Curiously, much of the healthcare research ignores the wealth of directly relevant social care literature published over the past 20 years. The lessons learnt from research into case management for frail older people with multiple disabilities were adopted in part in the 1990 Community Care Act, although they were rarely implemented in full. These case managers were usually trained social workers, but their target clients were essentially the same patients that are now thought to be suitable for the new community matrons. Successful case management depended on a method of identifying the target population; a trained professional assuming a sense of responsibility, authority, and accountability for assessing and ensuring the ongoing delivery of appropriate care; and control over a devolved budget with financial incentives to substitute less costly care where possible and the knowledge to mobilise and use resources appropriately across a group of clients.7

    The most effective schemes of case management have close links with secondary care allowing ready access to clinical assessment by specialists.8 One such example is the Australian Aged programme, where case managers are allied to specialist medical teams for hospital based care of elderly people and where financial incentives drive the cooperation of health and social care services.9 Effective schemes involve comprehensive assessment and reassessment by specialist doctors, have access to a multidisciplinary clinical team, a means of linking medical and social services, and crucially, financial levers encouraging the substitution of hospital care by home care or residential care.10 Successful programmes in the United States all assume full risk sharing based on a capitation funding allocation for their clientele.

    Community matrons in the United Kingdom will not make much impact on hospital admissions, however committed and involved they and the general practitioners are, without the active involvement of hospital specialists, local social services, and the right financial levers. While primary care trusts are exhorted to establish a vertically integrated care system across the divide between primary and secondary care, acute hospital trusts have a financial incentive, under the new NHS financial regime of “payment by results,”2 to admit the maximum number of cases possible.11 Primary care trusts will need to create alternative levers to drive primary care and hospital teams to collaborate.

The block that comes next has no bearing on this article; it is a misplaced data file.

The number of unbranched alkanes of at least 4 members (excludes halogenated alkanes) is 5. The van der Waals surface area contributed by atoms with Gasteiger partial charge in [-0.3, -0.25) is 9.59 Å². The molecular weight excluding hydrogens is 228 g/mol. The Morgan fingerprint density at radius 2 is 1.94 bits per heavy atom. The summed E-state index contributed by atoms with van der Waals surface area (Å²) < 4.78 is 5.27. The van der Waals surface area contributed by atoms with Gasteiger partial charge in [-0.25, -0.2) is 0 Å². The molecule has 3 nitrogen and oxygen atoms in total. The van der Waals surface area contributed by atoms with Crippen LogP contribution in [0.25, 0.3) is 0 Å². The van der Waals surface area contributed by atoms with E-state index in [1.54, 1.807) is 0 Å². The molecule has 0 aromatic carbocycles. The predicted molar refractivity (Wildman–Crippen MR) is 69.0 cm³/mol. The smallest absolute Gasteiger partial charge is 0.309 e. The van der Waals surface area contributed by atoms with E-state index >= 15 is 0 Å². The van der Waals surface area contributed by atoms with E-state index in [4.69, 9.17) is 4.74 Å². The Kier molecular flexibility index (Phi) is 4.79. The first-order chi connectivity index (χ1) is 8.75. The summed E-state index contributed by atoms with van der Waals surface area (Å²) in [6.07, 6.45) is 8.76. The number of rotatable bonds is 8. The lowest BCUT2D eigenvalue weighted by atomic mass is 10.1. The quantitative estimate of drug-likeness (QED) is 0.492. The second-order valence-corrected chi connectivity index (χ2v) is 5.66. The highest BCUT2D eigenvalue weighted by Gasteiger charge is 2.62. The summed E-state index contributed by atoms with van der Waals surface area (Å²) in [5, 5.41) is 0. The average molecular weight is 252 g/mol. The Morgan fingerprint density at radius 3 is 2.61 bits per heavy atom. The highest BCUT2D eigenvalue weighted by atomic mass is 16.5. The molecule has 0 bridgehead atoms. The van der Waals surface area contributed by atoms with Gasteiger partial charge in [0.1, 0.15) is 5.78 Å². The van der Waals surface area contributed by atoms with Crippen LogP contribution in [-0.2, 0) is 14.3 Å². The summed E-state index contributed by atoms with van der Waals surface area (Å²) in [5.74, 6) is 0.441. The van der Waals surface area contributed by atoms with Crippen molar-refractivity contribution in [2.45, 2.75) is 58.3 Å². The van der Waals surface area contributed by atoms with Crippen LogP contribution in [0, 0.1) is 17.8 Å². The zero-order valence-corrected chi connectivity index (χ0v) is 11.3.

Furthermore, where will the 3000 community matrons come from? Many US case managers have training to degree level, and effective case managers in successful UK schemes have been postgraduate social workers with further specific training. The role of nurses has been limited in case management to date in the United Kingdom,12 and there may be few community nurses who are ready to project the necessary personal gravitas and exercise the clout necessary for skilful negotiation with general practitioners, hospital consultants, and social care providers. The need for training is huge.

    Case management is a tough, difficult job to do well, whose complexity and difficulty is often underestimated. There is a profound dearth of information on whether the long term health problems of younger, ethnically diverse populations can be managed in similar ways to ethnically homogeneous older populations, or whether intermediary advocacy might be needed to facilitate the work in disadvantaged communities. The same is likely to be true for expert patient programmes. Improving the lives of people with long term conditions requires the whole NHS to behave differently on a nationwide scale, and community matrons may make a constructive contribution if thoroughly retrained. Real change in patients' experience, however, may take longer than the government hopes.

    Footnotes

    • Competing interests None declared.

    References